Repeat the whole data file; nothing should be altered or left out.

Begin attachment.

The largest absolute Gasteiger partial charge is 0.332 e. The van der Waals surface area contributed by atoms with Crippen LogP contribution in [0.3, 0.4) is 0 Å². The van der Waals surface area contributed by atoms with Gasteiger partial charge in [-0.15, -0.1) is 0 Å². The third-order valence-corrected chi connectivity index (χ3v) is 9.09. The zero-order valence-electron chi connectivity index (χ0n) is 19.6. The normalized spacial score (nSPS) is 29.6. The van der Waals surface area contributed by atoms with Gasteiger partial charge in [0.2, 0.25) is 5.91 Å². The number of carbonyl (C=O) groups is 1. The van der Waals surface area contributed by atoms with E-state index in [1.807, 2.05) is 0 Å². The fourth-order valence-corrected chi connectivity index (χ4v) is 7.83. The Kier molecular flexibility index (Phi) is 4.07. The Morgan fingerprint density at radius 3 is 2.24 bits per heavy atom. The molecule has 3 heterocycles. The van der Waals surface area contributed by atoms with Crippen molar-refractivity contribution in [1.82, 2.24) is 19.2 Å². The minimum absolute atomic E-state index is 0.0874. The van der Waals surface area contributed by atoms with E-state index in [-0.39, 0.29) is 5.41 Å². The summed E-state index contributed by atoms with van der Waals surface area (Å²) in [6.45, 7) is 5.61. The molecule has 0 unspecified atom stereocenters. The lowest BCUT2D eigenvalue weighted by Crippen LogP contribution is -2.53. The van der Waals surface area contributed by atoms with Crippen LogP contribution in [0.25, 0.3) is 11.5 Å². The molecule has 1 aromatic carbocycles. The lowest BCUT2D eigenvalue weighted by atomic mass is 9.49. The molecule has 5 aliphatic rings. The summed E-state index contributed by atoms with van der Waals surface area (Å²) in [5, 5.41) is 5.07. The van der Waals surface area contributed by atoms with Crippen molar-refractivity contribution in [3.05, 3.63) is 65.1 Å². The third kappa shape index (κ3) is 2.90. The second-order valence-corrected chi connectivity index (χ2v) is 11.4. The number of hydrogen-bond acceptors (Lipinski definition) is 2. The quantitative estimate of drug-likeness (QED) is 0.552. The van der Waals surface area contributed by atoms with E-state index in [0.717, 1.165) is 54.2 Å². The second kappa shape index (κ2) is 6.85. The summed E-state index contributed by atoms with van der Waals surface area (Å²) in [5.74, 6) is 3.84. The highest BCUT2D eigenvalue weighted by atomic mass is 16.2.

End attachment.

The largest absolute Gasteiger partial charge is 0.332 e. The van der Waals surface area contributed by atoms with Crippen LogP contribution in [0.3, 0.4) is 0 Å². The van der Waals surface area contributed by atoms with Gasteiger partial charge in [-0.15, -0.1) is 0 Å². The third-order valence-corrected chi connectivity index (χ3v) is 9.09. The zero-order valence-electron chi connectivity index (χ0n) is 19.6. The normalized spacial score (nSPS) is 29.6. The van der Waals surface area contributed by atoms with Gasteiger partial charge in [0.2, 0.25) is 5.91 Å². The number of carbonyl (C=O) groups is 1. The van der Waals surface area contributed by atoms with E-state index in [1.807, 2.05) is 0 Å². The fourth-order valence-corrected chi connectivity index (χ4v) is 7.83. The Kier molecular flexibility index (Phi) is 4.07. The Morgan fingerprint density at radius 3 is 2.24 bits per heavy atom. The molecule has 3 heterocycles. The van der Waals surface area contributed by atoms with Crippen molar-refractivity contribution in [1.82, 2.24) is 19.2 Å². The minimum absolute atomic E-state index is 0.0874. The van der Waals surface area contributed by atoms with E-state index in [-0.39, 0.29) is 5.41 Å². The summed E-state index contributed by atoms with van der Waals surface area (Å²) in [6.45, 7) is 5.61. The molecule has 0 unspecified atom stereocenters. The lowest BCUT2D eigenvalue weighted by Crippen LogP contribution is -2.53. The van der Waals surface area contributed by atoms with Crippen LogP contribution in [0.25, 0.3) is 11.5 Å². The molecule has 1 aromatic carbocycles. The lowest BCUT2D eigenvalue weighted by atomic mass is 9.49. The molecule has 5 aliphatic rings. The summed E-state index contributed by atoms with van der Waals surface area (Å²) in [5, 5.41) is 5.07. The van der Waals surface area contributed by atoms with Crippen molar-refractivity contribution in [3.05, 3.63) is 65.1 Å². The third kappa shape index (κ3) is 2.90. The second-order valence-corrected chi connectivity index (χ2v) is 11.4. The number of hydrogen-bond acceptors (Lipinski definition) is 2. The quantitative estimate of drug-likeness (QED) is 0.552. The van der Waals surface area contributed by atoms with E-state index in [0.717, 1.165) is 54.2 Å². The second kappa shape index (κ2) is 6.85. The summed E-state index contributed by atoms with van der Waals surface area (Å²) in [5.74, 6) is 3.84. The highest BCUT2D eigenvalue weighted by atomic mass is 16.2.